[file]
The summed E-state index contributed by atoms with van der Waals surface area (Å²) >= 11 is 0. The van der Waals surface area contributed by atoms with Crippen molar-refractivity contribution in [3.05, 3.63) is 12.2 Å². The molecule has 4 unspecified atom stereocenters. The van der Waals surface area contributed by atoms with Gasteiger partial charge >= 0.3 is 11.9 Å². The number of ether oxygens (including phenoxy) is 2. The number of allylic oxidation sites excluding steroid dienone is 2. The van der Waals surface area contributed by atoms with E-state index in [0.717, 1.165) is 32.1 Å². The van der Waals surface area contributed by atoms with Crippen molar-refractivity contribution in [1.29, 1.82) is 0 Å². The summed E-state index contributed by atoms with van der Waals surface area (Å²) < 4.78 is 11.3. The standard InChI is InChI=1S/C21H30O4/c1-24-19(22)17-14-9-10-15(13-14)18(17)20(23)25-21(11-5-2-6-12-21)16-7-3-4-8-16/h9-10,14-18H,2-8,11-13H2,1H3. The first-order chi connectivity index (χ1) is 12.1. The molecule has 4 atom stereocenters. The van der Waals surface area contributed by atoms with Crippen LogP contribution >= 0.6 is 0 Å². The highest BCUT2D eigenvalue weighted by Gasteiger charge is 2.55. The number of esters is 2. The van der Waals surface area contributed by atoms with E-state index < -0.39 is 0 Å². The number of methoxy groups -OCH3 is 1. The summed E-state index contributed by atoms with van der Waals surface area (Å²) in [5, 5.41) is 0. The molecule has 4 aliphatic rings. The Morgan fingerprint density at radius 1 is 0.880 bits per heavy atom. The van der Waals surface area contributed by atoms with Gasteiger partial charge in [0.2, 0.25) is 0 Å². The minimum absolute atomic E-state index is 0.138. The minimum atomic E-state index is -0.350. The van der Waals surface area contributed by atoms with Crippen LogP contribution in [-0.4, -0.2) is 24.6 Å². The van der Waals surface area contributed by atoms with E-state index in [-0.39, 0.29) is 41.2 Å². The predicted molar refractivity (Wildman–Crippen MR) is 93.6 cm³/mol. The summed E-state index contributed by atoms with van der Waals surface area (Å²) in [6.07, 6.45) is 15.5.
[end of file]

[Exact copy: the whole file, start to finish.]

The summed E-state index contributed by atoms with van der Waals surface area (Å²) >= 11 is 0. The van der Waals surface area contributed by atoms with Crippen molar-refractivity contribution in [3.05, 3.63) is 12.2 Å². The molecule has 4 unspecified atom stereocenters. The van der Waals surface area contributed by atoms with Gasteiger partial charge >= 0.3 is 11.9 Å². The number of ether oxygens (including phenoxy) is 2. The number of allylic oxidation sites excluding steroid dienone is 2. The van der Waals surface area contributed by atoms with E-state index in [0.717, 1.165) is 32.1 Å². The van der Waals surface area contributed by atoms with Crippen molar-refractivity contribution in [1.29, 1.82) is 0 Å². The summed E-state index contributed by atoms with van der Waals surface area (Å²) < 4.78 is 11.3. The standard InChI is InChI=1S/C21H30O4/c1-24-19(22)17-14-9-10-15(13-14)18(17)20(23)25-21(11-5-2-6-12-21)16-7-3-4-8-16/h9-10,14-18H,2-8,11-13H2,1H3. The first-order chi connectivity index (χ1) is 12.1. The molecule has 4 atom stereocenters. The van der Waals surface area contributed by atoms with Crippen LogP contribution >= 0.6 is 0 Å². The highest BCUT2D eigenvalue weighted by Gasteiger charge is 2.55. The number of esters is 2. The van der Waals surface area contributed by atoms with E-state index < -0.39 is 0 Å². The number of methoxy groups -OCH3 is 1. The summed E-state index contributed by atoms with van der Waals surface area (Å²) in [5, 5.41) is 0. The molecule has 4 aliphatic rings. The Morgan fingerprint density at radius 1 is 0.880 bits per heavy atom. The van der Waals surface area contributed by atoms with Gasteiger partial charge in [0.2, 0.25) is 0 Å². The minimum absolute atomic E-state index is 0.138. The minimum atomic E-state index is -0.350. The van der Waals surface area contributed by atoms with Crippen LogP contribution in [-0.4, -0.2) is 24.6 Å². The van der Waals surface area contributed by atoms with E-state index in [-0.39, 0.29) is 41.2 Å². The predicted molar refractivity (Wildman–Crippen MR) is 93.6 cm³/mol. The summed E-state index contributed by atoms with van der Waals surface area (Å²) in [6.07, 6.45) is 15.5.